Getting a prepaid phone from a major carrier isn’t your only option, however, as there are multiple companies out there that dedicate themselves to giving seniors more convenient ways of buying phones, plans, and refill cards. Places such as Seniors Wireless, Greatcall, and TracFone are a few of the services that make shopping for a phone less of a hassle, and their plans are easy to sift through and compare to one another. Greatcall, specifically, has the Jitterbug smartphone and Jitterbug flip phone, both of which are designed to be simple to use and navigate thanks to their large buttons, screens, and unique emergency buttons.

Best basic pay as you go plans

Average Price Talk Text Data
AT&T (GoPhone) $45/month ($40 with AutoPay) Unlimited Unlimited Unlimited up to first 6GB, then throttled to 128Kbps
T-Mobile $43/month $3 for any combination of 30 minutes of talk or 30 texts ($0.10 per additional minute or text) $3 for any combination of 30 minutes of talk or 30 texts ($0.10 per additional minute or text) $10 for up to 1GB of 4G LTE per week
Seniors Wireless (Simplicity Plan) $20/60 Days ($10/month) 400 mins for talk, text, and internet  400 mins for talk, text, and internet  400 mins for talk, text, and internet
Greatcall (Jitterbug Flip Phone) $18/month 200 mins  300 texts  None
TracFone (basic Airtime service plan) $20/90 days (About $6.66/month) 60 mins for talk, text, and internet  60 mins for talk, text, and internet  60 mins for talk, text, and internet

The FBI paid $900,000 to break into the San Bernardino iPhone

A demonstrator displays an iPad with a message on the screen outside an Apple store, in Boston.
A demonstrator displays an iPad with a message on the screen outside an Apple store, in Boston.

Image: Steven Senne/AP/REX/Shutterstock

The FBI shelled out nearly seven figures to break into the infamous San Bernardino iPhone, according to a senator who may have let the world know with a slip of her tongue. 

California Sen. Dianne Feinstein said last week that the FBI paid an outside group $900,000 to access the iPhone of Syed Rizwan Farook — information that’s supposed to be classified. Farook and his wife killed 14 people in San Bernardino, California, on Dec. 2, 2015.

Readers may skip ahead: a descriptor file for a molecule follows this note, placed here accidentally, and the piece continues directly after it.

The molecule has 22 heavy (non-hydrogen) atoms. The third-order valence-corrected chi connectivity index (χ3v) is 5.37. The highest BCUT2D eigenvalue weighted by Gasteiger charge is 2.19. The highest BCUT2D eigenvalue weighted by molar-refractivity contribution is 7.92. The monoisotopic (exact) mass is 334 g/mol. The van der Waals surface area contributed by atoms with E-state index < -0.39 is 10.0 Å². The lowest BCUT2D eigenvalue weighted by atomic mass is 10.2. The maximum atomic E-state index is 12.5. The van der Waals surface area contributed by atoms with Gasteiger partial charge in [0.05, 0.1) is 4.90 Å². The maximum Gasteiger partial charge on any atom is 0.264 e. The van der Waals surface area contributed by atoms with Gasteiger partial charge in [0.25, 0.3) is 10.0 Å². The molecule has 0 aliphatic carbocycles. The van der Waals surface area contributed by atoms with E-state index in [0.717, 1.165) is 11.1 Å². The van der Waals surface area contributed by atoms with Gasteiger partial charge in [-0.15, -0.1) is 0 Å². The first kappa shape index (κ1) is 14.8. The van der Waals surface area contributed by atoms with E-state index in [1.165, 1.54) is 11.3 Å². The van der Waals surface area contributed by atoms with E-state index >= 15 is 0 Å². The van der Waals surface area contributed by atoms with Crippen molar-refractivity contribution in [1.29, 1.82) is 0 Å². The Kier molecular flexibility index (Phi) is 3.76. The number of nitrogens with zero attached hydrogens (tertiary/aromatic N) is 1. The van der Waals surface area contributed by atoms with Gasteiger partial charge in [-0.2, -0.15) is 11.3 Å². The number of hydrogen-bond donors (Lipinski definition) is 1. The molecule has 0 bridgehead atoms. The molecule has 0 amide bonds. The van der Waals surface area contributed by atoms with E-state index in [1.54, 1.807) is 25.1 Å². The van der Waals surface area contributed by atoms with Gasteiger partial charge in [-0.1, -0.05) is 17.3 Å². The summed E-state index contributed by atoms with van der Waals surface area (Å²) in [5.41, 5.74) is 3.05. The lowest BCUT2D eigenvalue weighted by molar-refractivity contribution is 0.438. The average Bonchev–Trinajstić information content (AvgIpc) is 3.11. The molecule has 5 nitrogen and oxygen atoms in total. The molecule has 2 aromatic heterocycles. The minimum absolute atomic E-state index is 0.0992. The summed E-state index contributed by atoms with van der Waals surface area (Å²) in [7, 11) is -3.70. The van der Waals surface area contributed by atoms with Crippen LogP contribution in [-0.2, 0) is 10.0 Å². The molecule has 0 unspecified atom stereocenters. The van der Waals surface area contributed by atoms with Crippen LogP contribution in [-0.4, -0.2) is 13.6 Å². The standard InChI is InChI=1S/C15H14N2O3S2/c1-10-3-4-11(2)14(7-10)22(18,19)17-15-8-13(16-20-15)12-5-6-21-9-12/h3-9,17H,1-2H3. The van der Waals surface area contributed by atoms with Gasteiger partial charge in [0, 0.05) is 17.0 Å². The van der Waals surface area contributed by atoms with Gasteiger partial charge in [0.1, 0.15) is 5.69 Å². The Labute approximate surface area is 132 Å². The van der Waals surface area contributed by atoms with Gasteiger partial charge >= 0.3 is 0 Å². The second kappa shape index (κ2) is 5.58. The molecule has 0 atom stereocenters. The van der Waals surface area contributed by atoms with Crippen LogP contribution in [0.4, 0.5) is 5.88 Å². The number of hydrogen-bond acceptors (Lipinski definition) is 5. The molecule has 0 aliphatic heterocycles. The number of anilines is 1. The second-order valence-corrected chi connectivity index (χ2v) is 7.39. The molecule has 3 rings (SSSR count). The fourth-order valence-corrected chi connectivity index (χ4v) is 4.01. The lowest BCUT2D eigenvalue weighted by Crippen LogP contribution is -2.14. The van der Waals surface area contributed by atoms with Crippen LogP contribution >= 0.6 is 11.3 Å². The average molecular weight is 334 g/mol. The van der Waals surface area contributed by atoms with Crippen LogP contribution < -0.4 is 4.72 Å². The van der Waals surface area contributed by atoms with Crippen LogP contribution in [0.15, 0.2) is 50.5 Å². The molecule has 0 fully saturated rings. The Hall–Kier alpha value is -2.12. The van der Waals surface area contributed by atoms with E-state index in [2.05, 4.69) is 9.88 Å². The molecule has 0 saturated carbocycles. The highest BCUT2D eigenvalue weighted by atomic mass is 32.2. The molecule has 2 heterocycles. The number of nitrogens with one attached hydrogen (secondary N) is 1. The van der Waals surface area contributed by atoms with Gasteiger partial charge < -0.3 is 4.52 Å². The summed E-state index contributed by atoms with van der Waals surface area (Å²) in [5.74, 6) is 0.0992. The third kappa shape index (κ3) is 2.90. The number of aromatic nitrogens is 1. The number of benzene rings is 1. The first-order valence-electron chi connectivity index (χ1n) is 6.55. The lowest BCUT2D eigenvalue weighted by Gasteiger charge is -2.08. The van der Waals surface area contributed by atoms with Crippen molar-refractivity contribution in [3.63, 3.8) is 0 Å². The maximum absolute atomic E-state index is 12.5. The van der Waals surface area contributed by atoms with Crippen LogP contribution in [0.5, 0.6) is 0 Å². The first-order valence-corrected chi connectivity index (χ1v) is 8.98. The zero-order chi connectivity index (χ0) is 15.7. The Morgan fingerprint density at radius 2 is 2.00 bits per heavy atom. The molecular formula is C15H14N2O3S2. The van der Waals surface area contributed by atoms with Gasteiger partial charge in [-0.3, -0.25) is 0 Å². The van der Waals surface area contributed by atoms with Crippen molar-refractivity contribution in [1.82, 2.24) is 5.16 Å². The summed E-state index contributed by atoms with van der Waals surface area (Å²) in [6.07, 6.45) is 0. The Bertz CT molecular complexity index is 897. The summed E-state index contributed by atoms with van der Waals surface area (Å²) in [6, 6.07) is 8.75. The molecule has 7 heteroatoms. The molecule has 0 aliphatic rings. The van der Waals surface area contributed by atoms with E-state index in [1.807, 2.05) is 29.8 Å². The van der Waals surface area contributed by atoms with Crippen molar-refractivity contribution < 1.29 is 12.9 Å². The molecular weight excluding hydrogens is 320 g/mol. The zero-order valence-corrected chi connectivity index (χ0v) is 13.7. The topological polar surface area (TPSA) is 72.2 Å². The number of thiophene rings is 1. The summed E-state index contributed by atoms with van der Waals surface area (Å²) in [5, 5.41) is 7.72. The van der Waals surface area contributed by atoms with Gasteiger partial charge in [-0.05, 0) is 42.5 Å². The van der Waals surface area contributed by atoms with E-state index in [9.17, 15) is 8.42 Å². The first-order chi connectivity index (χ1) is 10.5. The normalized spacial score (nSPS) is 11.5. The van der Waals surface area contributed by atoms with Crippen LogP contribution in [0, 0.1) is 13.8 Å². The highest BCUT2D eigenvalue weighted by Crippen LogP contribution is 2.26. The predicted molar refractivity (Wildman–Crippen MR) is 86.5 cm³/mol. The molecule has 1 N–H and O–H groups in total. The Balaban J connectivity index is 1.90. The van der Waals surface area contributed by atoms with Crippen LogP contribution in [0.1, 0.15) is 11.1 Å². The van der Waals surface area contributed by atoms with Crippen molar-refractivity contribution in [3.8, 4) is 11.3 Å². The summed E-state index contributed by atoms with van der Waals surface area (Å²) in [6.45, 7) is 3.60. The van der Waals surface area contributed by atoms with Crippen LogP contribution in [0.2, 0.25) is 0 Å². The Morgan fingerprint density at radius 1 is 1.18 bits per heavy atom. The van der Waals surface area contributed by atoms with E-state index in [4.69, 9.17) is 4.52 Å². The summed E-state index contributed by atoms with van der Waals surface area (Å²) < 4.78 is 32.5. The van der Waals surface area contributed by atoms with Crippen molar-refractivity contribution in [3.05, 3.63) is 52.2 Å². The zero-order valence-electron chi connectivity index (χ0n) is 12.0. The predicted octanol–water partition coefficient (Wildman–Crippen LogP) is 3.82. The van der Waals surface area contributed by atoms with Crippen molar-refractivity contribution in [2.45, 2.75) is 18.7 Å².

“I was so struck when San Bernardino happened and you made overtures to allow that device to be opened, and then the FBI had to spend $900,000 to hack it open,” Feinstein said said during a Senate Judiciary Committee hearing last week. “And as I subsequently learned of some of the reason for it, there were good reasons to get into that device.”

Before the FBI got together with a third party, it appeared they were in for an extended legal fight with Apple, which didn’t want to give the agency access to its phone. The legal fight would have been monumental in the arena of security versus privacy, but, after a few public spats, the FBI avoided the whole thing by finding a third party, and Apple executives no longer had to choose between helping the government and insisting on the integrity of its products.

The FBI has still not identified that third party, despite news publications suing for the information. 

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Snapchat’s stickers could be coming to AR, patent filing suggests

Why it matters to you

Patents don’t always become real things, but a recently published patent application suggests Snap Inc. is looking at a way to place stickers in augmented reality.

Snapchat’s stickers allow users to place colorful virtual drawings on photos and video — but a recently published patent application suggests that Snap Inc. is also working on an augmented reality version that places two-dimensional stickers on a camera feed in real time. The patent, filed in 2015 when Snap Inc. was still Snapchat, but only published last week on May 4, describes a method for placing virtual objects from a large database into camera data from a smartphone or pair of virtual reality goggles.

The patent application tackles the idea of a sticker-like database for two-dimensional virtual objects, and simplifies the process so that it doesn’t require so much computing power. The system would mix GPS data and a set of images of the location provided by the user to generate depth estimates. That “structure facade data” helps place a two-dimensional “sticker object” pulled from a large library of similar graphics in a realistic way, the patent suggests.

The patent filing appears to tackle still objects and adds moving virtual objects to the scene. Using user-snapped photos simplifies the process of depth mapping, while the database of stickers is pre-designed to be placed into scenes mapped with the camera. The GPS determines where you are looking so the processor can focus on just the direction you are viewing. That potentially translates into a virtual reality system that doesn’t require so much processing power, theoretically making it accessible across a number of devices.

The patent documents says the system could work with mobile phones or from augmented reality helmets, visors, or glasses — the paperwork even includes what appears to be a drawing of an updated Spectacles that would work with the virtual reality system.

Many filed applications for patents don’t ever actually make it to reality, but the paperwork gives us a glimpse into what Snapchat has been researching. Snapchat’s stickers are one of the app’s popular features, now imitated on other apps, and the paperwork suggests a similar sticker database could make it possible for anyone to create an augmented reality scene.